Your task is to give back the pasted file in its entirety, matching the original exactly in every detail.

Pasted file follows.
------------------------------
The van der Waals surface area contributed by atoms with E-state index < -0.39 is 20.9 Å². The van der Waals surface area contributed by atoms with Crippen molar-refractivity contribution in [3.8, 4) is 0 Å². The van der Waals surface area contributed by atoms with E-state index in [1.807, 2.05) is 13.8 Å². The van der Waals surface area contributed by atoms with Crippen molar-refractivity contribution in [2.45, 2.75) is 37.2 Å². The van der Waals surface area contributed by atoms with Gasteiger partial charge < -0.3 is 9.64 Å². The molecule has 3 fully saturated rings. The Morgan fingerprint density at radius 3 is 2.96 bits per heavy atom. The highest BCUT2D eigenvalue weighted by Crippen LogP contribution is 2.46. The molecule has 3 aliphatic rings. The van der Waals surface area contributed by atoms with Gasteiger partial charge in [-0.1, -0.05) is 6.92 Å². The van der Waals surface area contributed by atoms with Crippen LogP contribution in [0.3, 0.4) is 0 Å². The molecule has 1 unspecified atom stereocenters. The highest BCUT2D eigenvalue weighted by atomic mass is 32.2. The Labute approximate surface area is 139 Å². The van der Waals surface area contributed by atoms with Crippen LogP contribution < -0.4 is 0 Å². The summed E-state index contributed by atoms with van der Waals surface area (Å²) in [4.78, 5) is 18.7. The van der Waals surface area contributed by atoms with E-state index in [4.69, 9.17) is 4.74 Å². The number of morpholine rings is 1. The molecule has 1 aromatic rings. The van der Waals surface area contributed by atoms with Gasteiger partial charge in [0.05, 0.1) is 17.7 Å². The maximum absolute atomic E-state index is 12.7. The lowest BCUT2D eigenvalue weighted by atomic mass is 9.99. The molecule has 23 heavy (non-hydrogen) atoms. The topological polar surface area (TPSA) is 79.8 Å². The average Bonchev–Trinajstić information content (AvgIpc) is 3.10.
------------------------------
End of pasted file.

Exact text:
The van der Waals surface area contributed by atoms with E-state index < -0.39 is 20.9 Å². The van der Waals surface area contributed by atoms with Crippen molar-refractivity contribution in [3.8, 4) is 0 Å². The van der Waals surface area contributed by atoms with E-state index in [1.807, 2.05) is 13.8 Å². The van der Waals surface area contributed by atoms with Crippen molar-refractivity contribution in [2.45, 2.75) is 37.2 Å². The van der Waals surface area contributed by atoms with Gasteiger partial charge < -0.3 is 9.64 Å². The molecule has 3 fully saturated rings. The Morgan fingerprint density at radius 3 is 2.96 bits per heavy atom. The highest BCUT2D eigenvalue weighted by Crippen LogP contribution is 2.46. The molecule has 3 aliphatic rings. The van der Waals surface area contributed by atoms with Gasteiger partial charge in [-0.1, -0.05) is 6.92 Å². The van der Waals surface area contributed by atoms with Crippen LogP contribution in [0.3, 0.4) is 0 Å². The molecule has 1 unspecified atom stereocenters. The highest BCUT2D eigenvalue weighted by atomic mass is 32.2. The Labute approximate surface area is 139 Å². The van der Waals surface area contributed by atoms with Crippen LogP contribution < -0.4 is 0 Å². The summed E-state index contributed by atoms with van der Waals surface area (Å²) in [4.78, 5) is 18.7. The van der Waals surface area contributed by atoms with E-state index in [4.69, 9.17) is 4.74 Å². The number of morpholine rings is 1. The molecule has 1 aromatic rings. The van der Waals surface area contributed by atoms with Gasteiger partial charge in [0.05, 0.1) is 17.7 Å². The maximum absolute atomic E-state index is 12.7. The lowest BCUT2D eigenvalue weighted by atomic mass is 9.99. The molecule has 23 heavy (non-hydrogen) atoms. The topological polar surface area (TPSA) is 79.8 Å². The average Bonchev–Trinajstić information content (AvgIpc) is 3.10.